By Heather Hafner
Our series on the DISC behavioral styles has addressed how to use DISC with adults. But, we often get questions from workshop participants asking about how to determine your child’s DISC style. Like adults, children have unique traits that can help you identify their primary style.
Before going any further, let’s review the four DISC styles. You can refer to the style by name or letter. We believe the DISC is easier to remember, and more meaningful, by pairing the styles with birds from the book by Merrick Rosenberg and Daniel Silvert, Taking Flight!
- “D” refers to Dominant and is represented by an Eagle. They are daring, decisive, direct, and driven.
- “I” refers to Interactive and is represented by a Parrot. Parrots are imaginative, influential, intuitive and inspirational.
- “S” refers to Supportive and is represented by a Dove. Doves are sincere, steadfast, sympathetic and satisfied.
- “C” refers to Conscientious and is represented by an Owl. They are cautious, critical, concise, and consistent.
One of the challenges of parenting is understanding why your child behaves the way they do. If you have more than one child, you probably have children who react differently to the same situation. One may want to “get to the point” during a discussion while the other would like to know the reason behind a decision. Understanding a child’s style can help listen and speak in ways that open up the lines of communication and help you see the world from their standpoint.
Rosenberg and Silvert have developed 10 key indicators for each style to help you soar with your child.
- Crawl and walk early
- Can be bossy with other children
- React defiantly when they hear the world “no”
- Insist upon their own rules, such as determining their own bedtime
- Don’t accept that others have authority over them, including teachers
- Stubbornly demand what they want
- Naturally lead others, controlling situations and people large and small
- Throw temper tantrums when they don’t get their way
- Need to win at everything, from games to the best toy to getting to stay up the latest
- Are always on the move – doing, building, or rebuilding something
- Happily get dirty or messy
- Add comedy and practical jokes to everyday life
- Have a limited attention span
- Need constant stimulation
- Have several groups of friends, such as neighborhoods, school and sports
- Make up their own games or change the rules of existing games just to experience something new
- Take big risks just to see what will happen (things don’t always turn out well, but at least they get a good story to tell!)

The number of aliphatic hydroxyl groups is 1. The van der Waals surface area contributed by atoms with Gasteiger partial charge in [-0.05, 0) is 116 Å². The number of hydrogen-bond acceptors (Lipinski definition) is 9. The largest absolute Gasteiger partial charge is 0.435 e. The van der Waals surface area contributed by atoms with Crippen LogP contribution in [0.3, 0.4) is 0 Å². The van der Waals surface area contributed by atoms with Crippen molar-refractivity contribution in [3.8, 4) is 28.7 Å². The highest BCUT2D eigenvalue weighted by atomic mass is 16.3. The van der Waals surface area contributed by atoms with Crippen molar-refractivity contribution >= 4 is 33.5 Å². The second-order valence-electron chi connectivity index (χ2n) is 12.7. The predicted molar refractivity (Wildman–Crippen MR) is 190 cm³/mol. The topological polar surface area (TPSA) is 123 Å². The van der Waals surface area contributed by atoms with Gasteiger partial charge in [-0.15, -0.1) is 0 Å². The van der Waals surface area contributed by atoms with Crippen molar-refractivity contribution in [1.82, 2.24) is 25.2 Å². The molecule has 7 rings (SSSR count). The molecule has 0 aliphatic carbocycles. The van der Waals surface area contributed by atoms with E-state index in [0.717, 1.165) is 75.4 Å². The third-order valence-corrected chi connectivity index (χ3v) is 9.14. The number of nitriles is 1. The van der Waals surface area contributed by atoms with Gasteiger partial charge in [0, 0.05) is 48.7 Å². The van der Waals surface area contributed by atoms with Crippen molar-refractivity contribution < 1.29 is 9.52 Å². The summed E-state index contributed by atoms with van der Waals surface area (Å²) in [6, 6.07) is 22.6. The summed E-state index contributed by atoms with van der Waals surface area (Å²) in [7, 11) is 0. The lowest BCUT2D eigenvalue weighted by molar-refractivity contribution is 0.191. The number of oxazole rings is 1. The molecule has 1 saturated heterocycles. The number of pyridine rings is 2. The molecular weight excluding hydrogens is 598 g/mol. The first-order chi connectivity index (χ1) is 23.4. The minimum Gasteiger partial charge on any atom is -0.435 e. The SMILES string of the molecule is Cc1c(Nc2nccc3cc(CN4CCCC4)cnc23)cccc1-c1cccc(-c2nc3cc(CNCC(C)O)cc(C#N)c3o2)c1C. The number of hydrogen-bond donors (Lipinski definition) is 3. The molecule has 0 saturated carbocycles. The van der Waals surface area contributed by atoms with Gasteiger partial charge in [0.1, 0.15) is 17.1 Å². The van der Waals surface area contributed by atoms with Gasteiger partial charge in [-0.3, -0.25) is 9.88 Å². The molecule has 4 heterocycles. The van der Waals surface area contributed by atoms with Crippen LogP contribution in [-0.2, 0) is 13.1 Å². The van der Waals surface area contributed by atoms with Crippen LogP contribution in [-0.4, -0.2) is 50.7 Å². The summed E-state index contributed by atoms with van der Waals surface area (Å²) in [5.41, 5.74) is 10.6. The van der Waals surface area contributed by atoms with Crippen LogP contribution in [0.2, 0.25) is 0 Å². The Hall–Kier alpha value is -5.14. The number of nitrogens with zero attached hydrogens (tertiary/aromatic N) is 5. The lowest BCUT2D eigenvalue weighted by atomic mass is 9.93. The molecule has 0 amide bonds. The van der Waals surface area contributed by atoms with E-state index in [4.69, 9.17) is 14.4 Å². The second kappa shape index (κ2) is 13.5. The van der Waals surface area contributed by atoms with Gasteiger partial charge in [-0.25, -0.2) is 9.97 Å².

- Are happy to be the center of attention, whether it’s in the classroom, at the dinner table, or on a stage
- Can “sell ice to Eskimos” and can charm their way out of nearly anything
- Easily exaggerate and apply selective use of facts to fit their needs
- Take their time when learning to walk
- Eat, drink, and move slowly and methodically
- Go to bed without a fight
- Get pleasure from helping others
- Play by the rules of others
- Bond strongly with a few close friends
- Are slow to adapt to new activities and void taking risks
- Let other children take the lead
- Share their toys and play well with other children
- Can be very shy and introverted
- Don’t like getting dirty, messy, or sticky
- Have a gift for taking things apart to understand how they work and can then put them back together
- Endlessly ask “why” and “what if” questions
- Are comfortable with routines that create consistency and order in their schedule
- Prefer mental challenges to physical games and can focus on one activity for long stretches
- Get very upset when rules are broken
- Have a smaller range of personal space than the other styles
- Worry about and analyze things that might go wrong
- Don’t respond well to playful banter
- Insist on a special place for everything
After reading the 10 key indicators you might feel like your child is combination of two styles. That would not be unusual. The majority of people have two styles that they comfortably use on a day-to-day basis and two others that require more energy to access.
Most of the styles do share something in common when paired. Do you think your child is a Peagle (Parrot and Eagle)? These styles are high energy and outgoing while Dowls (Dove and Owl) tend to be more reserved and even paced. If you child is very task oriented, they could be an Eagle/Owl. What if they are people oriented, sometimes liking small groups and other times preferring large-group interaction – they could be a Dove/Parrot. The hardest to read are the combinations of Eagle/Dove and Parrot/Owl because they share a combination of an outgoing and reserved style and are part task and people oriented.
Whatever their style, we celebrate their individuality. And we hope that we have helped bridge the gap to better understanding your flock.